I'm a cyber columnist who is a veteran Chicago journalist, has executive produced and hosted his own local CBS TV show, written signed op-ed page columns for both the Chicago Tribune and Chicago Sun-Times, edited a local community newspaper and a national magazine, served as the press secretary to a Chicago mayor and taught at a couple of Chicago colleges.
If you're looking for someone to speak to your university, business, organization, community group or church. I'm also available to participate on panel discussions or MC your event.
Topics I can speak on:
+The 1968 Democratic National Convention
+The election of Chicago Mayor Harold Washington
+The term of Chicago Mayor Eugene Sawyer
+The justice-prison-industrial complex
Email me firstname.lastname@example.org
Here's my professional bio:
Cyber Columnist Monroe Anderson is a veteran Chicago journalist. A published author, he has worked for magazines, newspapers, television and posts his own political blog.
A regular contributor to ebonyjet.com., Anderson is a member of the Trotter Group, a collective of African American columnists representing publications coast-to-coast and of the AfroSpear, a collective of black bloggers.
Anderson was selected in 2007 to participate in the Kaiser Family Foundation Traveling Media Seminar in South Africa. He and five other journalists, from the U.S. and U.K., visited South Africa for nine days for an in-depth study of the HIV/AIDS epidemic.
From February 2006 until July of last year, he was a freelance op-ed page columnist for the Chicago Sun-Times. His political commentary ran every Sunday in the newspaper's “Controversy” section.
Anderson was the editor of Savoy Magazine, until the national publication experienced financial problems in late 2005. Before taking the helm of Savoy in November 2004, he was the editor of N'DIGO, a Chicago weekly publication that has the nation's largest African-American newspaper circulation.
Anderson, the former host of Common Ground at CBS2 Chicago, took over the helm of N’DIGO in March of 2004.
As a career journalist for more than three decades, Anderson has worked for some of America’s best-known media corporations—Dow Jones, Johnson Publishing Company, the Tribune Company, Post-Newsweek and Viacom. In 1988-89, he had a stint in municipal government, serving as Press Secretary for Chicago Mayor Eugene Sawyer.
Anderson is a co-author of the non-fiction book, Brothers, which was published by William Morrow & Company in the spring of 1988. He is also a contributing author to Restoration 1989: Chicago Elects a New Daley, a book detailing the 1989 Chicago mayoral election, published by Lyceum Books in the fall of 1991. Anderson's chapter is entitled, "The Sawyer Saga: A Journalist, Who Just Happened to be the Mayor's Press Secretary, Speaks."
From June, 1989 until December 2002, Anderson was Director of Station Services and Community Affairs at WBBM-TV, a CBS owned and operated station in Chicago. As Director of Station Services, he coordinated WBBM-TV’s Equal Employment Opportunity (EEO) policies and ensured that the station was in compliance with FCC regulations. As Director of Community Affairs, he worked closely with a wide range of community organizations including political, church, schools and civic within the CBS viewing area to assure that the station was aware of and gave support to important local issues and events.
For eight of his 13-year tenure at WBBM-TV, Anderson was the executive producer and host of the public affairs television talk show, Common Ground. The show’s 30-year run ended in December 1998.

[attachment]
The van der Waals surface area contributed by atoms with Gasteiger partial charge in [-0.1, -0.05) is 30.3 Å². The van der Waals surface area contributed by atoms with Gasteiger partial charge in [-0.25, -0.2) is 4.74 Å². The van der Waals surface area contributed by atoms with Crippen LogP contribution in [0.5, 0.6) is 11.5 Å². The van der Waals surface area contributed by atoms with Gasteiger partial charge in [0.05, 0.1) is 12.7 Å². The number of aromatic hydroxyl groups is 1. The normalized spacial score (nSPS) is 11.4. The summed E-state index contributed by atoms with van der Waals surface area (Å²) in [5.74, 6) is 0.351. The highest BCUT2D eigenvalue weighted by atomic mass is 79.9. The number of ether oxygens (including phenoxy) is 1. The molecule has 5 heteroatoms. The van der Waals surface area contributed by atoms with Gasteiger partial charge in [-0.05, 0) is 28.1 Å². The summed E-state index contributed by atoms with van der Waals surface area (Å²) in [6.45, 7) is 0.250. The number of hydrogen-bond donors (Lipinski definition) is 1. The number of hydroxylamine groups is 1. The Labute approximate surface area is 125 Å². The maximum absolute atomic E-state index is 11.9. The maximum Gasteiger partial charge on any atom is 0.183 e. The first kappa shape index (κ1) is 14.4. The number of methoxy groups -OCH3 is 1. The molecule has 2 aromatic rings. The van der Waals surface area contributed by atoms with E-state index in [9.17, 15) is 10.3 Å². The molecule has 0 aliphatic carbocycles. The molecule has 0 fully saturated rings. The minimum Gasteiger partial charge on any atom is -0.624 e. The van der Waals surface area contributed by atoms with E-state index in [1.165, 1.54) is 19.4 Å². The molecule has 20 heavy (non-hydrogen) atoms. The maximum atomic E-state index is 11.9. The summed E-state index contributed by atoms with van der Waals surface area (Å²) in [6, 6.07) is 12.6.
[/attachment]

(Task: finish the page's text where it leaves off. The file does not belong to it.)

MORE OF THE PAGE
Anderson spent the first 18 years of his professional career as an award-winning print journalist. From 1970 to 1972, Anderson was a staff writer for The National Observer in Washington, D.C. He moved on to accept a position at Ebony in Chicago. After working for two years as an assistant editor for the national magazine, Anderson was hired as a reporter for the Chicago Tribune.
In his 10 years at the Tribune, Anderson worked as a city hall reporter; participated on four award-winning investigative series; worked as a general assignment reporter; did police and court beat reporting; and periodically wrote concert and record reviews.
From September 1983 until January 1985, he wrote a signed political column that appeared every Friday on the Chicago Tribune's op-ed page. The column was transmitted weekly by the Knight-Ridder/New York Daily News/Tribune wire service, where it was available to some 130 newspapers.
Anderson has also been a commentator on 848, a public affairs program on WBEZ-FM, Chicago’s NPR station.
He is on the boards of the Illinois Arts Alliance, Keep Chicago Beautiful and Gilda's Club. Anderson is a past board director of the National Association of Black Journalists and has served as an officer of the Chicago Association of Black Journalists.
He is also a former a board member of the Chicago chapter of the National Academy of Television Arts and Sciences and the Illinois Broadcasters Association.
During his career as a print journalist, Anderson appeared on the Today and Donahue shows and was a regular panelist on the Chicago Week in Review on WTTW-TV, the local PBS station.
He also made scores of appearances on other local television and radio programs and lectured at a number of colleges and universities including Indiana University, Northwestern University, the University of Illinois, and Iowa State University.
Anderson taught the MBA 590 class in business presentation for one semester last year at University of Illinois Chicago. From 1984 until 1988, he taught a feature writing class at Columbia College-Chicago.
He earned a B.A. degree from Indiana University in Bloomington in 1970, with a double major; journalism and English Literature. He is married to the artist, Joyce Owens. They have two sons, Scott and Kyle.